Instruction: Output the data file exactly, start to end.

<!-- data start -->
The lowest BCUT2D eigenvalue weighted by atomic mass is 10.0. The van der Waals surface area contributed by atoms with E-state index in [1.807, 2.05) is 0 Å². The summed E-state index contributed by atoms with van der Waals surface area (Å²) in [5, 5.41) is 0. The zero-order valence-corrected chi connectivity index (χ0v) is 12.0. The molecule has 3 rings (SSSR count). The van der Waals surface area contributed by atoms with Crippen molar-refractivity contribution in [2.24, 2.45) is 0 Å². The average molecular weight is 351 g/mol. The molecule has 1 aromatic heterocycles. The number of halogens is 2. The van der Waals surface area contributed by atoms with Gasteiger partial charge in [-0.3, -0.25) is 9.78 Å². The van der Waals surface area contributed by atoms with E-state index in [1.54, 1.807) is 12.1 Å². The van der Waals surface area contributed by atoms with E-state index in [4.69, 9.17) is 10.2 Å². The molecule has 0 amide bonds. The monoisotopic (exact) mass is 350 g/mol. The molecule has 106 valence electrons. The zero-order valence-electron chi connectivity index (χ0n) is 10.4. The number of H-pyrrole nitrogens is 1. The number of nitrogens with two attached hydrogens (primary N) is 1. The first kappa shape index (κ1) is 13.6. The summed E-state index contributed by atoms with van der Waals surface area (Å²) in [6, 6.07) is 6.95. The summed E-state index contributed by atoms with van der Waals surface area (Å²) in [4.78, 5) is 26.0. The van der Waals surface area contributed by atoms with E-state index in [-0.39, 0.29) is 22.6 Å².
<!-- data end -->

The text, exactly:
The lowest BCUT2D eigenvalue weighted by atomic mass is 10.0. The van der Waals surface area contributed by atoms with E-state index in [1.807, 2.05) is 0 Å². The summed E-state index contributed by atoms with van der Waals surface area (Å²) in [5, 5.41) is 0. The zero-order valence-corrected chi connectivity index (χ0v) is 12.0. The molecule has 3 rings (SSSR count). The van der Waals surface area contributed by atoms with Crippen molar-refractivity contribution in [2.24, 2.45) is 0 Å². The average molecular weight is 351 g/mol. The molecule has 1 aromatic heterocycles. The number of halogens is 2. The van der Waals surface area contributed by atoms with Gasteiger partial charge in [-0.3, -0.25) is 9.78 Å². The van der Waals surface area contributed by atoms with E-state index in [1.54, 1.807) is 12.1 Å². The van der Waals surface area contributed by atoms with E-state index in [4.69, 9.17) is 10.2 Å². The molecule has 0 amide bonds. The monoisotopic (exact) mass is 350 g/mol. The molecule has 106 valence electrons. The zero-order valence-electron chi connectivity index (χ0n) is 10.4. The number of H-pyrrole nitrogens is 1. The number of nitrogens with two attached hydrogens (primary N) is 1. The first kappa shape index (κ1) is 13.6. The summed E-state index contributed by atoms with van der Waals surface area (Å²) in [6, 6.07) is 6.95. The summed E-state index contributed by atoms with van der Waals surface area (Å²) in [4.78, 5) is 26.0. The van der Waals surface area contributed by atoms with E-state index in [-0.39, 0.29) is 22.6 Å².